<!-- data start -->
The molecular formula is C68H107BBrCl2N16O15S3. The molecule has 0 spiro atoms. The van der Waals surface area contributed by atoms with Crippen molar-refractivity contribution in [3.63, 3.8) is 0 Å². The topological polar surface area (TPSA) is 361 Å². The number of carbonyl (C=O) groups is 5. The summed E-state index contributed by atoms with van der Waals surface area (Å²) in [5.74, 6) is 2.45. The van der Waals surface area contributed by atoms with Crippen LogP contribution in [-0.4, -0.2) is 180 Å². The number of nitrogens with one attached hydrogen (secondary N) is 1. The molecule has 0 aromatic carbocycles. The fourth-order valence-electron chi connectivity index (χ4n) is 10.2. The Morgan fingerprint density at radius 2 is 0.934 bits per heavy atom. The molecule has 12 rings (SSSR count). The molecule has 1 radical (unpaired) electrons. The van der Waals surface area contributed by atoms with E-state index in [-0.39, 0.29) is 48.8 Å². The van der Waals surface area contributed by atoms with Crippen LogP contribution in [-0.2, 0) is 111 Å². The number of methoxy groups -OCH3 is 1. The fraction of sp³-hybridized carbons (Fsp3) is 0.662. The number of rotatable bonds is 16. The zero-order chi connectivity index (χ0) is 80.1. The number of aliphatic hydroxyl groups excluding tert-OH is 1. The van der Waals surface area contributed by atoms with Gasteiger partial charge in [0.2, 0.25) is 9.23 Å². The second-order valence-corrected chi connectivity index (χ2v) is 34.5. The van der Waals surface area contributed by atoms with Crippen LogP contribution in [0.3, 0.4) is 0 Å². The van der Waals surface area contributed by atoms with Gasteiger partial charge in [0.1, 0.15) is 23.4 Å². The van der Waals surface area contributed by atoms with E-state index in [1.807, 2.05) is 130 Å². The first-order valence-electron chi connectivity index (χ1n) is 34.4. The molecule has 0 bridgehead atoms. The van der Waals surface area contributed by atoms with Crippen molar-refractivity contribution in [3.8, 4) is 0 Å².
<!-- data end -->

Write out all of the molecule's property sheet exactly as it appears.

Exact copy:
The molecular formula is C68H107BBrCl2N16O15S3. The molecule has 0 spiro atoms. The van der Waals surface area contributed by atoms with Crippen molar-refractivity contribution in [3.63, 3.8) is 0 Å². The topological polar surface area (TPSA) is 361 Å². The number of carbonyl (C=O) groups is 5. The summed E-state index contributed by atoms with van der Waals surface area (Å²) in [5.74, 6) is 2.45. The van der Waals surface area contributed by atoms with Crippen LogP contribution in [-0.4, -0.2) is 180 Å². The number of nitrogens with one attached hydrogen (secondary N) is 1. The molecule has 0 aromatic carbocycles. The fourth-order valence-electron chi connectivity index (χ4n) is 10.2. The Morgan fingerprint density at radius 2 is 0.934 bits per heavy atom. The molecule has 12 rings (SSSR count). The molecule has 1 radical (unpaired) electrons. The van der Waals surface area contributed by atoms with E-state index in [-0.39, 0.29) is 48.8 Å². The van der Waals surface area contributed by atoms with Crippen LogP contribution in [-0.2, 0) is 111 Å². The number of methoxy groups -OCH3 is 1. The fraction of sp³-hybridized carbons (Fsp3) is 0.662. The number of rotatable bonds is 16. The zero-order chi connectivity index (χ0) is 80.1. The number of aliphatic hydroxyl groups excluding tert-OH is 1. The van der Waals surface area contributed by atoms with Gasteiger partial charge in [0.2, 0.25) is 9.23 Å². The second-order valence-corrected chi connectivity index (χ2v) is 34.5. The van der Waals surface area contributed by atoms with Crippen LogP contribution in [0.3, 0.4) is 0 Å². The van der Waals surface area contributed by atoms with Gasteiger partial charge in [0.1, 0.15) is 23.4 Å². The van der Waals surface area contributed by atoms with E-state index in [1.807, 2.05) is 130 Å². The first-order valence-electron chi connectivity index (χ1n) is 34.4. The molecule has 0 bridgehead atoms. The van der Waals surface area contributed by atoms with Crippen molar-refractivity contribution in [3.8, 4) is 0 Å².